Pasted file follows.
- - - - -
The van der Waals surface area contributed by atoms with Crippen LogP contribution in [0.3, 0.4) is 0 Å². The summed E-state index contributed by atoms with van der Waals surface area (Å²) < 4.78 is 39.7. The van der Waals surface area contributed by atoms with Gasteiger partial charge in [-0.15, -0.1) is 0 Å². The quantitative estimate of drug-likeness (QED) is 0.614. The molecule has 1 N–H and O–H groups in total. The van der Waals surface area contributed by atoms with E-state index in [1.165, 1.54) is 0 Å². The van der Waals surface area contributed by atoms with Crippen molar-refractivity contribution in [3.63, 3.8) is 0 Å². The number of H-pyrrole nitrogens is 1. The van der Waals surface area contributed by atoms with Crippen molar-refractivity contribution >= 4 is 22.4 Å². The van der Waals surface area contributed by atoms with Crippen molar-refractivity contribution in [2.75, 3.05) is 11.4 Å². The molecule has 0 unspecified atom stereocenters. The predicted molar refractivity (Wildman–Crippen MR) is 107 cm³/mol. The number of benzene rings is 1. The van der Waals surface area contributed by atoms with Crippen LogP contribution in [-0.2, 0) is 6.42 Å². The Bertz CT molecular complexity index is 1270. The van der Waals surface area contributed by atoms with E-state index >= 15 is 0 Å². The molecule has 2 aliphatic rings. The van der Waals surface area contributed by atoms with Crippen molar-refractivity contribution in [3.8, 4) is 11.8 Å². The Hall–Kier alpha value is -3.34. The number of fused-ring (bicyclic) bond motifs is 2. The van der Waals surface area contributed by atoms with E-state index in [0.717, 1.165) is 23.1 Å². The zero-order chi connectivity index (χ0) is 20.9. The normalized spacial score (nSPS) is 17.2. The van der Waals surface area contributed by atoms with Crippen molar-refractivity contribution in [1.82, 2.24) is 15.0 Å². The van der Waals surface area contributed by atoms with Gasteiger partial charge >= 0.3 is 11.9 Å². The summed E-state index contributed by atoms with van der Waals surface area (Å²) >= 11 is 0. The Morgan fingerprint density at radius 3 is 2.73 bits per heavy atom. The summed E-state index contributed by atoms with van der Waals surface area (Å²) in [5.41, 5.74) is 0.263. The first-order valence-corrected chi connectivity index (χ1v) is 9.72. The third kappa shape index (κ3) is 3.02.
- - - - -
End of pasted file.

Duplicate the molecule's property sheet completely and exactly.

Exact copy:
The van der Waals surface area contributed by atoms with Crippen LogP contribution in [0.3, 0.4) is 0 Å². The summed E-state index contributed by atoms with van der Waals surface area (Å²) < 4.78 is 39.7. The van der Waals surface area contributed by atoms with Gasteiger partial charge in [-0.15, -0.1) is 0 Å². The quantitative estimate of drug-likeness (QED) is 0.614. The molecule has 1 N–H and O–H groups in total. The van der Waals surface area contributed by atoms with E-state index in [1.165, 1.54) is 0 Å². The van der Waals surface area contributed by atoms with Crippen molar-refractivity contribution in [3.63, 3.8) is 0 Å². The number of H-pyrrole nitrogens is 1. The van der Waals surface area contributed by atoms with Crippen molar-refractivity contribution >= 4 is 22.4 Å². The van der Waals surface area contributed by atoms with Crippen molar-refractivity contribution in [2.75, 3.05) is 11.4 Å². The molecule has 0 unspecified atom stereocenters. The predicted molar refractivity (Wildman–Crippen MR) is 107 cm³/mol. The number of benzene rings is 1. The van der Waals surface area contributed by atoms with Crippen LogP contribution in [-0.2, 0) is 6.42 Å². The Bertz CT molecular complexity index is 1270. The van der Waals surface area contributed by atoms with E-state index >= 15 is 0 Å². The molecule has 2 aliphatic rings. The van der Waals surface area contributed by atoms with Crippen molar-refractivity contribution in [3.8, 4) is 11.8 Å². The Hall–Kier alpha value is -3.34. The number of fused-ring (bicyclic) bond motifs is 2. The van der Waals surface area contributed by atoms with E-state index in [0.717, 1.165) is 23.1 Å². The zero-order chi connectivity index (χ0) is 20.9. The normalized spacial score (nSPS) is 17.2. The van der Waals surface area contributed by atoms with Crippen molar-refractivity contribution in [1.82, 2.24) is 15.0 Å². The van der Waals surface area contributed by atoms with Gasteiger partial charge >= 0.3 is 11.9 Å². The summed E-state index contributed by atoms with van der Waals surface area (Å²) >= 11 is 0. The Morgan fingerprint density at radius 3 is 2.73 bits per heavy atom. The summed E-state index contributed by atoms with van der Waals surface area (Å²) in [5.41, 5.74) is 0.263. The first-order valence-corrected chi connectivity index (χ1v) is 9.72. The third kappa shape index (κ3) is 3.02.